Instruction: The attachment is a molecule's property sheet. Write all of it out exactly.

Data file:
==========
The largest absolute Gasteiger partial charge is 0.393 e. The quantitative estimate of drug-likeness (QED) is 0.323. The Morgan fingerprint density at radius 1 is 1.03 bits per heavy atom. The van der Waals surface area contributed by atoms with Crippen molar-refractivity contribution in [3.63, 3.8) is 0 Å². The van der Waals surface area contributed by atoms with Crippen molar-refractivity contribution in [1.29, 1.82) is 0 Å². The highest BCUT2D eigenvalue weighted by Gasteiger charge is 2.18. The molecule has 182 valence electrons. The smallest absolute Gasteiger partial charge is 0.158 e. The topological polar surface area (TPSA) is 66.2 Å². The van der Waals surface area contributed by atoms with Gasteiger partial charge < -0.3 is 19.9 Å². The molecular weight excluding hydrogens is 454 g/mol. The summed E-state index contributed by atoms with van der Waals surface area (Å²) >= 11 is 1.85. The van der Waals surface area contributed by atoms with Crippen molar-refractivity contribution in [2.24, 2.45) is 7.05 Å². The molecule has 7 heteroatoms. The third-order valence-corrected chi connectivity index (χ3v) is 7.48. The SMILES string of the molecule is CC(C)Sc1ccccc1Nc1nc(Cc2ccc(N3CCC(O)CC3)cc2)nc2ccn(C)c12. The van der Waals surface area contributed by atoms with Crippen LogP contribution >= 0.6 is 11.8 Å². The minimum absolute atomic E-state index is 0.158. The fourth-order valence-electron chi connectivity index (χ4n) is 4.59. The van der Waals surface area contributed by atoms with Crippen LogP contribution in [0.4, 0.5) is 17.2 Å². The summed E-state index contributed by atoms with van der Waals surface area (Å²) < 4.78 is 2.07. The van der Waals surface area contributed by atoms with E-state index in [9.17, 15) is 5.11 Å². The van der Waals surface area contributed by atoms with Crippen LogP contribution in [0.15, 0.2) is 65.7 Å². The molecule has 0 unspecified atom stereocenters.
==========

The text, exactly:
The largest absolute Gasteiger partial charge is 0.393 e. The quantitative estimate of drug-likeness (QED) is 0.323. The Morgan fingerprint density at radius 1 is 1.03 bits per heavy atom. The van der Waals surface area contributed by atoms with Crippen molar-refractivity contribution in [3.63, 3.8) is 0 Å². The van der Waals surface area contributed by atoms with Crippen molar-refractivity contribution in [1.29, 1.82) is 0 Å². The highest BCUT2D eigenvalue weighted by Gasteiger charge is 2.18. The molecule has 182 valence electrons. The smallest absolute Gasteiger partial charge is 0.158 e. The topological polar surface area (TPSA) is 66.2 Å². The van der Waals surface area contributed by atoms with Gasteiger partial charge < -0.3 is 19.9 Å². The molecular weight excluding hydrogens is 454 g/mol. The summed E-state index contributed by atoms with van der Waals surface area (Å²) >= 11 is 1.85. The van der Waals surface area contributed by atoms with Crippen molar-refractivity contribution in [2.24, 2.45) is 7.05 Å². The molecule has 7 heteroatoms. The third-order valence-corrected chi connectivity index (χ3v) is 7.48. The SMILES string of the molecule is CC(C)Sc1ccccc1Nc1nc(Cc2ccc(N3CCC(O)CC3)cc2)nc2ccn(C)c12. The van der Waals surface area contributed by atoms with Crippen LogP contribution >= 0.6 is 11.8 Å². The minimum absolute atomic E-state index is 0.158. The fourth-order valence-electron chi connectivity index (χ4n) is 4.59. The van der Waals surface area contributed by atoms with Crippen LogP contribution in [0.4, 0.5) is 17.2 Å². The summed E-state index contributed by atoms with van der Waals surface area (Å²) < 4.78 is 2.07. The van der Waals surface area contributed by atoms with E-state index in [9.17, 15) is 5.11 Å². The van der Waals surface area contributed by atoms with Crippen LogP contribution in [0.15, 0.2) is 65.7 Å². The molecule has 0 unspecified atom stereocenters.